Zimbabwe opposition, Mugabe fail to reach agreement: officials
Zimbabwe's political leaders failed to iron out differences, which have held back a unity Govt aimed at ending the country's political and economic turmoil.world Updated: Oct 04, 2008 21:43 IST
Zimbabwe's political leaders failed on Saturday to iron out differences, which have held back a unity government aimed at ending the country's political and economic turmoil, the opposition said.
President Robert Mugabe, opposition Movement for Democratic Change (MDC) leader Morgan Tsvangirai and MDC splinter group head Arthur Mutambara met to resolve differences over key ministries and governor posts, Movement for Democratic Change spokesman Nelson Chamisa told AFP.
"There was deliberation but there was no agreement," Chamisa said. "Further consultations will take place with a view to try resolve the issues."
The parties had "a frank and realistic" exchange but the allocation of ministries such as home affairs and finance were still deadlocked, Chamisa said.
The failure to agree on the key posts has delayed the implementation of a unity government outlined in a power-sharing agreement signed by the three leaders last month.
"We hope that things will be resolved soon but the delay is a threat to people's lives. People are dying... the humanitarian response has to be activated and you need a functional government to do that," Chamisa said.
"People are suffering in this country, the situation is catastrophic," he added.
Mutambara's spokesman Edwin Mushoriwa said the discussions were inconclusive and the unresolved issues were back with negotiators.
"The meeting took place at state house but the discussions were inconclusive in spite of claims by the principals that there were achievements," he told AFP.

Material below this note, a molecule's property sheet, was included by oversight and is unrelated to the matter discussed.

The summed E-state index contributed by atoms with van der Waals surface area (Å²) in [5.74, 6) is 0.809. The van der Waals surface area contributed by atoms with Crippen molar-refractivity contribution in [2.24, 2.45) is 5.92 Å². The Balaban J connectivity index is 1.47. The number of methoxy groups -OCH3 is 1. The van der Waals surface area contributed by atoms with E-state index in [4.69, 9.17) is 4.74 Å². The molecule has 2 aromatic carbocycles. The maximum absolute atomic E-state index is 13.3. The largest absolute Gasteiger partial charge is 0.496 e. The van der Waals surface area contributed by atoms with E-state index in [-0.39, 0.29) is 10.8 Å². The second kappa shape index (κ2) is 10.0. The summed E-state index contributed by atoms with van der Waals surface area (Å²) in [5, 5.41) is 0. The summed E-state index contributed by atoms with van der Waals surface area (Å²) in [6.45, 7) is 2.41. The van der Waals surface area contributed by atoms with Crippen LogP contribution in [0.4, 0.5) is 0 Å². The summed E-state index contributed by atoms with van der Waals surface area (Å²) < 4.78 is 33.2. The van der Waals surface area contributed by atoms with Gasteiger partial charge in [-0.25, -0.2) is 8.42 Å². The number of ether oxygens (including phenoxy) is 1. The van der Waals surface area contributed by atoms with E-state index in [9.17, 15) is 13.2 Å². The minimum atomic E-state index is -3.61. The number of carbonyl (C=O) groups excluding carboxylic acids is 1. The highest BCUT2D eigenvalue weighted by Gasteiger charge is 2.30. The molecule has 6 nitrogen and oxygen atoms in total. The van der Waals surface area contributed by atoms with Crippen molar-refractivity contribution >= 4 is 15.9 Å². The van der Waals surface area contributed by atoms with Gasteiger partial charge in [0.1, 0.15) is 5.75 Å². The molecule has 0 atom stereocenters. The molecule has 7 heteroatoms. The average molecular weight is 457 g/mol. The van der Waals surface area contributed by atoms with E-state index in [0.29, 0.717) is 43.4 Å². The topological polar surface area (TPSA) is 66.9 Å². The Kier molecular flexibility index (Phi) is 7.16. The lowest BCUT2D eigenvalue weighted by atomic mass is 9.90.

"The negotiators are meeting to try and panel-beat the issues that have been left. The principals (the three leaders) understand the urgency of this matter that it has to be concluded."
A source close to the negotiations said Tsvangirai and Mutambara met before meeting Mugabe to come up with a joint position. The pair also met again after the meeting failed to lead to an agreement.
The South African government said on Friday that former president Thabo Mbeki, who brokered the power-sharing deal, had agreed to resume his mediation to resolve the crisis.
"We will issue a statement when he does go," Mbeki's spokesman Mukoni Ratshitanga said Saturday.
Under the South African-brokered deal, Mugabe will remain as head of state after nearly three decades in power while Tsvangirai is to take up a new post of prime minister and Mutambara will be a deputy prime minister.
The deal was heralded as an historic initiative to resolve Zimbabwe's political deadlock and economic melt-down.
Once one of Africa's most prosperous countries, Zimbabwe now suffers the world's highest rate of inflation, last estimated at 11.2 million percent, leaving 80 percent of the population living in poverty.